Friday, January 30, 2015

The Bible's greatest missionary

As we consider today the greatest missionary in the Bible, we need to ask two questions: What is a missionary? Who is the greatest missionary in the Bible?

To answer the first question, a missionary is one who is sent to communicate a particular message to a particular people on behalf of the God of the Bible.  The word “mission” itself comes from a Latin word “missio”, which in its most ancient meaning referred to artillery that was “shot out” to a given target. Thus in the Old Testament, oftentimes the prophets were the ones sent by God to speak forth the message of salvation and repentance to the people. The term "prophet" in the original Hebrew refers to one "bearing forth" a message. In the New Testament, the original twelve disciples came to be called "the apostles" or the "sent ones" as the word translates from the Greek. These "Apostles of Christ" were directly called by Jesus, had witnessed His earthly ministry and post-resurrection appearances and did miracles in His name. (2 Corinthians 12:12) Though "Apostles of Christ" were a restricted group including the twelve and the Apostle Paul, another class of "sent ones" were called "Apostles of the church" and correspond to missionaries today who are laying new ground and expanding the frontiers of the Gospel. (see 2 Corinthians 8:23)

With regards to the second question: Who is the greatest missionary recorded in the Bible?  some may say the Apostle Paul, who wrote two thirds of the New Testament. Paul was declared to be the “Apostle” or “Missionary“ to the Gentiles (that is, the non-Jewish Nations).  Others may try to argue for the Apostle Peter, since he preceeded Paul's ministry and dominates the first 12 chapters of the Book of Acts and was the inaugural preacher on the day of Pentecost. Peter's sermon resulted in the salvation of 3,000 souls, so surely he would qualify. Still others may name a prophet like Moses, who was “sent” to the Jewish people in Bondage in Egypt. God used Moses to proclaim the Gospel to them, and by God's power Moses divided the Red Sea and the Children of Israel walked across on dry ground.

Though these are good suggestions, they are not even close.  The greatest missionary in the Bible is none other than God Himself. 

The first mention of missions in the Bible is found in Genesis 3:8-21.  The circumstances in the text follow the great rebellion of Adam and Eve against God’s command to them to “not eat from the tree of knowledge of good and evil”.  This command is the foundation behind what Bible teachers call “The Covenant of works”.  It was an arrangement given by God to man whereby Divine blessing and eternal benefits would be granted conditioned upon man’s obedience.  If Adam and Eve would had fulfilled the Covenant of works, they could had eaten from the tree of life, and entered into eternal communion with God.  Instead they chose to heed the voice of the serpent, and the Covenant of works was broken.

What was needed was another covenant, another arrangement.  God would have to be the one to do the work.  Man would never and could never attain right relationship with God through obedience.  It was going to have to be a covenant of grace, whereby God would extend Himself to man, with man receiving such grace by faith alone.  It is in this context we find God, the great missionary pursuing man.  Below is a brief outline of what God did, and is still doing today in His great missionary activity in this world.  Genesis 3:8-21 provides the seeds for understanding the missionary activity of God throughout the rest of scripture.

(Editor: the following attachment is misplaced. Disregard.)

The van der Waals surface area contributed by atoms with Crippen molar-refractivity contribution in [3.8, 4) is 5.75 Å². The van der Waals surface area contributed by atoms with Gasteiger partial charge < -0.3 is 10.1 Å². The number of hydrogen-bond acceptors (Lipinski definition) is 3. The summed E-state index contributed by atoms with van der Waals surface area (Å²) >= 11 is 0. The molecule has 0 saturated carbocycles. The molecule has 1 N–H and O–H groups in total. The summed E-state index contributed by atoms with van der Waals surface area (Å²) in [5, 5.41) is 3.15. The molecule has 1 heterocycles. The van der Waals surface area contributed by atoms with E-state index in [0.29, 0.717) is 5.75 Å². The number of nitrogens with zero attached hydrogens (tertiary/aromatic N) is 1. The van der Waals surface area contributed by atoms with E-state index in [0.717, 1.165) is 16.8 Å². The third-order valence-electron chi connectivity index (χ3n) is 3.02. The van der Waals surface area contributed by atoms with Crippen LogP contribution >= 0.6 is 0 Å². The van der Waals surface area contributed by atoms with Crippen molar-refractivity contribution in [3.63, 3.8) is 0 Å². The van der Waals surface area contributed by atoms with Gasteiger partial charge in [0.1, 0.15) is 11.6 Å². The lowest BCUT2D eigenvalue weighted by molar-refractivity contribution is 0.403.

1. God seeks after the sinner Genesis 3:8-14
Notice how the man and the woman hide from God.  God is the one calling after them.  God is the One who comes down to them.  They are lost, needing to be found. Man blames God.  Man has no interest in reconciling with God.  He is content to remain where He is.  God is the one needing to affect the reconciliation

2. God states salvation to the sinner  Genesis 3:15
This verse is the first verse we see referring to God’s promises of a Redeemer.  “The Seed” is a term that when traced throughout the scriptures, leads to Jesus Christ. Genesis 3:15 also points to the great conflict between the people of God saved by Grace alone through faith alone and those who persist in their rebellion and unbelief.

The salvation that begun in a garden would find its resolution in another Garden, the Garden of Gethsemene.  In the first Garden Old Adam failed and refused to allign with God's will.  At Gethsemene the Second Adam, Jesus Christ, alligned his human will with the Father's Divine will and agreed to pay for our salvation.

3. God sends Grace to open the sinner’s eyes Genesis 3:20
Adam calls his wife “Eve”, the mother of living, in response to the promise given through her in Genesis 3:15.  This is what I term his confession of faith
The Bible is pretty clear that faith is a gift given by God, whereby we are set free to freely trust in Christ and confess with our mouth Jesus is Lord (Ephesians 2:8-9; Romans 10:9)

4. God supplies a Substitute to die in the sinner’s place  Genesis 3:21
God provided coats of skins from two animals He killed in place of Adam and Eve.  This sets the pattern of the innocent dying for the guilty and the blood being the payment in appeasing the wrath of Holy God.  God’s clothing of Adam and Eve meant He reckoned to them the fitness to be in His presence due to the innocent life of those slain in their place.  This is what we called “imputed righteousness”.  This is the cornerstone of salvation.  God’s declaration of this truth over us the moment we believe is what is termed “Justification by Faith”.

As we close out this post today, let us say: "Thank you Lord for being the Great Missionary!"

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